The introduction of a common currency, the Euro, created severe economic interdependencies between its founding members: If budgetary deficits in one country explode, the remaining countries in the Euro zone ought to bail it out. The new Fiscal Compact Treaty imposes German budgetary discipline on the Euro countries. While these policies might be recommendable from an economic point of view, their imposition outside the national democratic process undermines European integration, argues Anna Kocharov.
This article first appeared on the LSE’s EUROPP blog.
In March, the Member States of the European Union (EU), excluding the United Kingdom and the Czech Republic, signed the Fiscal Compact Treaty (FCT), which committed the signatory states to introducing rules on budgetary deficits to their national constitutions. The new Treaty breaks with one of the main principles of international and EU law: the principle of equality of states. The German Constitutional Court (the Bundesverfassungsgericht) in its Greek bailout judgment argued that under the German Constitution;
“the decision on revenue and expenditure of the public sector [must] remain in the hand of the German Bundestag as a fundamental part of the ability of a constitutional state to democratically shape itself. As elected representatives of the people, the Members of Parliament must remain in control of fundamental budget policy decisions in a system of intergovernmental governance as well.”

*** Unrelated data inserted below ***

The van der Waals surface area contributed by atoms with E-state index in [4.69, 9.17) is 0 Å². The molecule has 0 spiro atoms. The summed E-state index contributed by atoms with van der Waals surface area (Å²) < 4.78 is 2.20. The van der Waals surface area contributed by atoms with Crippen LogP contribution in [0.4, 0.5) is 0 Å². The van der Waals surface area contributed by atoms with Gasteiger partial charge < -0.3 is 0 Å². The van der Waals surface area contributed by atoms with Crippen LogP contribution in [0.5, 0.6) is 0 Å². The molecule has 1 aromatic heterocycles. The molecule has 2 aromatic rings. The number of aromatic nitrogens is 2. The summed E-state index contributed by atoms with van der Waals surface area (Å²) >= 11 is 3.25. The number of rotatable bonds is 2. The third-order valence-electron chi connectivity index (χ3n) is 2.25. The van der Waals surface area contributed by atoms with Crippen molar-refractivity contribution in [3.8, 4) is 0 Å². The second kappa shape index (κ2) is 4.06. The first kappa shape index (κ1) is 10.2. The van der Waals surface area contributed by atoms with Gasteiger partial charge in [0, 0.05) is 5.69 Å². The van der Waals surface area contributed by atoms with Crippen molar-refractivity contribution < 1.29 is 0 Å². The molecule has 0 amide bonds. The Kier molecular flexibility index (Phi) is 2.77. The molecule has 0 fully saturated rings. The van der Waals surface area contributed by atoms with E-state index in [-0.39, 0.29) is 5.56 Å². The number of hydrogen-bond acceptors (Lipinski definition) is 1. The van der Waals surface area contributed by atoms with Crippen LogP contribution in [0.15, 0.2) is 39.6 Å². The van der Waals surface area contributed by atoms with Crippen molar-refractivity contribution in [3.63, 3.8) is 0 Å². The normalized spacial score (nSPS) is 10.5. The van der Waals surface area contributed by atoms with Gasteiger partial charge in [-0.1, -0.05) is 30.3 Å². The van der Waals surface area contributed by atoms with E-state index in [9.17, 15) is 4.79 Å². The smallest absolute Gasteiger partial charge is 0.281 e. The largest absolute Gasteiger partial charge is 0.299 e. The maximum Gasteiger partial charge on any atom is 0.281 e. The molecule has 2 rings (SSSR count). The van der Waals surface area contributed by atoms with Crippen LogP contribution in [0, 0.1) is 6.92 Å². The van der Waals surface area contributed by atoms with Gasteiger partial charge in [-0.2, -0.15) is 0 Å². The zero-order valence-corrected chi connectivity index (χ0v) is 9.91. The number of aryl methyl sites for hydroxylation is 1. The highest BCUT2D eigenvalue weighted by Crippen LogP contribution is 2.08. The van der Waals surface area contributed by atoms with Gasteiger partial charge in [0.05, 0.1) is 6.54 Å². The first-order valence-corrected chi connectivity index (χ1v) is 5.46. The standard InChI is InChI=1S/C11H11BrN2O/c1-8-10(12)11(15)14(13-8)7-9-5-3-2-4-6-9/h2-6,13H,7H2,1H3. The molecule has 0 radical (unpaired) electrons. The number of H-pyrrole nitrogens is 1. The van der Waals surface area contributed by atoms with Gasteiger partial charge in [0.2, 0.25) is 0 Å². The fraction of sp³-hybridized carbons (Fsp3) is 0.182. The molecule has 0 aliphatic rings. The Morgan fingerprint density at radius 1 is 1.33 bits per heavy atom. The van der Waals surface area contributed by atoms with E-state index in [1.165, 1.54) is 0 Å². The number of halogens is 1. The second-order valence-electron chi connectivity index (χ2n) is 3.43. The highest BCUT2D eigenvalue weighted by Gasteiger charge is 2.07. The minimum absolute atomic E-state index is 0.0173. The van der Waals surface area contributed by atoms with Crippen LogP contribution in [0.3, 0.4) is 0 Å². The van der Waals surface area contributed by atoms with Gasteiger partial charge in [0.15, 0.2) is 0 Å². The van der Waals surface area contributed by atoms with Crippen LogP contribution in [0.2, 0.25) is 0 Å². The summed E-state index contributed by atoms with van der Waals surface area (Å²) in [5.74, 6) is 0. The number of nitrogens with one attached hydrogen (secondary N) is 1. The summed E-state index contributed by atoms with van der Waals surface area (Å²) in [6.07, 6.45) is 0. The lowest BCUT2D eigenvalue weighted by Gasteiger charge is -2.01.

Yet, this is exactly what the signatory states will not do under the new Treaty: they agree to introduce into their national constitutions budgetary rules that do not result from national democratic deliberation. Germany itself has budgetary rules in its Constitution, but these rules are the product of its national political process, not an international obligation. This creates inconsistency between the position of Germany, where the logic of the Bundesverfassungsgericht seems to preclude ratification of the FCT, and the other signatory states, who are expected to forego the right of their peoples to determine the content of national Constitutions. Is Germany “more equal” than the other Member States?